Teachers’ Nonverbal Behavior and its Effects on Students

  • Elisha Babad
Part of the Higher Education: Handbook of Theory and Research book series (HATR, volume 22)

The article covers the area of nonverbal (NV) behavior, especially the expressive behavior of instructors in higher education and its effects on students. Two conceptualizations focusing on instructors’ expressive behavior are presented – “teacher enthusiasm” and “teacher immediacy.” Their findings on the effects of instructors’ behavior on students’ affective (stronger effects) and academic outcomes (weaker effects) are discussed, wondering about the complete alienation between these bodies of literature, who measure the very same phenomenon. Methodological discussions include a critique of “Doctor Fox” and related experimental manipulations of instructors’ NV behavior. A strict approach in which instructors’ natural NV behavior is actually measured (in contrast with students’ global self-reports about instructor behavior) validates earlier findings and demonstrates that students’ evaluations can be predicted from thin slices (10 seconds) of instructors’ NV behavior in certain instructional situations. Microanalysis indicates that despite their great expressive commotion in the classroom, effective instructors are quite relaxed.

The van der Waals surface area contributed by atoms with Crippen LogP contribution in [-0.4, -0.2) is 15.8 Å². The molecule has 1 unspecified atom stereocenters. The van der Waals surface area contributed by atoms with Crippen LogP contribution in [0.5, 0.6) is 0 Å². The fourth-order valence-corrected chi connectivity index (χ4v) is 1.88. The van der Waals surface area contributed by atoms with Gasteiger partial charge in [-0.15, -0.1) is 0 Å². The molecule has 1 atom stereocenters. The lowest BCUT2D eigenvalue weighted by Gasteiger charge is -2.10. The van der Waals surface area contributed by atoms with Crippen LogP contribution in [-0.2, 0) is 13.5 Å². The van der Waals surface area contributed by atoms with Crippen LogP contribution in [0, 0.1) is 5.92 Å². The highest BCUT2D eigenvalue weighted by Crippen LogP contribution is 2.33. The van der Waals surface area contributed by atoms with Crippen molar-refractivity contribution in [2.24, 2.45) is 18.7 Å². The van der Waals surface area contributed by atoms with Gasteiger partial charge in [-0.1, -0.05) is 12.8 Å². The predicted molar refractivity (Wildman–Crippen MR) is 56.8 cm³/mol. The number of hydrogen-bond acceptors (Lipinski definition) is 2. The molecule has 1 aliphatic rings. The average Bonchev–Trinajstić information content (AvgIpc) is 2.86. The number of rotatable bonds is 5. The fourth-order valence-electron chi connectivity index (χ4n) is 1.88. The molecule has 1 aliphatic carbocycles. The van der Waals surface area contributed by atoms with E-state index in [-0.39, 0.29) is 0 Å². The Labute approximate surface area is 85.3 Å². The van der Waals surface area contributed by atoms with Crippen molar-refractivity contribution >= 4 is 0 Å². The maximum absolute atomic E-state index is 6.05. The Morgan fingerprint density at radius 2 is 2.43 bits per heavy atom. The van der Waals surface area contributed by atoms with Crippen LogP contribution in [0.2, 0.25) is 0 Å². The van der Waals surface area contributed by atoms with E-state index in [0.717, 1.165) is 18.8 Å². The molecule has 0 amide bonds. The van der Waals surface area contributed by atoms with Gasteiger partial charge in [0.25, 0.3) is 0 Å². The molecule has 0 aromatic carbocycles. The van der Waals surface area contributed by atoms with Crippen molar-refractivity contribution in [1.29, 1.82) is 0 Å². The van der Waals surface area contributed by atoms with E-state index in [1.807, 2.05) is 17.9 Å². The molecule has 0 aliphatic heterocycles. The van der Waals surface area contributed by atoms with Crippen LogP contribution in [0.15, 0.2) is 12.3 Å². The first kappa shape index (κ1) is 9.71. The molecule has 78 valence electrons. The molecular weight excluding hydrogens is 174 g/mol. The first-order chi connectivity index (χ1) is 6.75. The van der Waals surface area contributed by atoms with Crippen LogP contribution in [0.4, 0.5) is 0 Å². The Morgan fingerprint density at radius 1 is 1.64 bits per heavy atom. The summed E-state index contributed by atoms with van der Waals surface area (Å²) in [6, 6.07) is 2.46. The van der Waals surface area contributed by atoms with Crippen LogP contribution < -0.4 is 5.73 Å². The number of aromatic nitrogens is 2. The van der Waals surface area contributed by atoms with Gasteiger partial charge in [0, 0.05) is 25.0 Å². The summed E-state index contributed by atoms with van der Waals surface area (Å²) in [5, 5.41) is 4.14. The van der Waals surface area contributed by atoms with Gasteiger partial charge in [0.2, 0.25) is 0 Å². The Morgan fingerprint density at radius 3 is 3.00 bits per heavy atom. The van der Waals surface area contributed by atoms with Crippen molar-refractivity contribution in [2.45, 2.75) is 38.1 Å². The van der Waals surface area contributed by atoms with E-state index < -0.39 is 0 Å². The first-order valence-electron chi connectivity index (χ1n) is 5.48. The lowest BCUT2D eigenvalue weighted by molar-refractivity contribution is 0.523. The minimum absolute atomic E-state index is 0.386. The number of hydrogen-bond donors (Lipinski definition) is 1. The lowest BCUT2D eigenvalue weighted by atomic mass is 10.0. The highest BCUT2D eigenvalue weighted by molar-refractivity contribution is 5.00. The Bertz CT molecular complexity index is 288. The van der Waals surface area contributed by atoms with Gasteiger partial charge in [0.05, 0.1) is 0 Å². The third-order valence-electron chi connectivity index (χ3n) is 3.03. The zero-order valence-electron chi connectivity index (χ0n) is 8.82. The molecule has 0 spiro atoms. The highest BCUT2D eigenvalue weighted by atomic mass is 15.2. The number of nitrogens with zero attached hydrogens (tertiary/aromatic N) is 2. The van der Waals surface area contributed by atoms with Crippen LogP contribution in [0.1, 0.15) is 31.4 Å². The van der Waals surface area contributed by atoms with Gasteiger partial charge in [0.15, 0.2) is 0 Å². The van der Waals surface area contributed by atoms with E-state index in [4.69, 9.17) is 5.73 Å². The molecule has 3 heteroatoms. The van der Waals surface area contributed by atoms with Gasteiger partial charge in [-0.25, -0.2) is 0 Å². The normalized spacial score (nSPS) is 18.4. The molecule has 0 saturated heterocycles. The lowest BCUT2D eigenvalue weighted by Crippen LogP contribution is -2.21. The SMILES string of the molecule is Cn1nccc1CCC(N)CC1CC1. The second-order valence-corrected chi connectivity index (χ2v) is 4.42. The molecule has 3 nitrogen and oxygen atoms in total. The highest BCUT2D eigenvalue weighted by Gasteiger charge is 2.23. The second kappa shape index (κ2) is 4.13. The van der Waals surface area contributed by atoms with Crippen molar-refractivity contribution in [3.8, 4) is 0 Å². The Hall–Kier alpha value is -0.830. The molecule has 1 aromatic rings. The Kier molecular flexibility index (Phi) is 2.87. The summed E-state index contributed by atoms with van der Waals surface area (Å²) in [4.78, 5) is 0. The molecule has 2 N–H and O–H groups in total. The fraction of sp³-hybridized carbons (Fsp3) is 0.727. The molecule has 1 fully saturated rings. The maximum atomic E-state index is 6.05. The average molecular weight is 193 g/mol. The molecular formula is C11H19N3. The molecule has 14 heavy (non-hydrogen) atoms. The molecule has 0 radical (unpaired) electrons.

Keywords

Expense Posit Tempo Doyle Sonal 

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© Springer 2007

Authors and Affiliations

  • Elisha Babad
    • 1
  1. 1.Hebrew University of JerusalemIsrael

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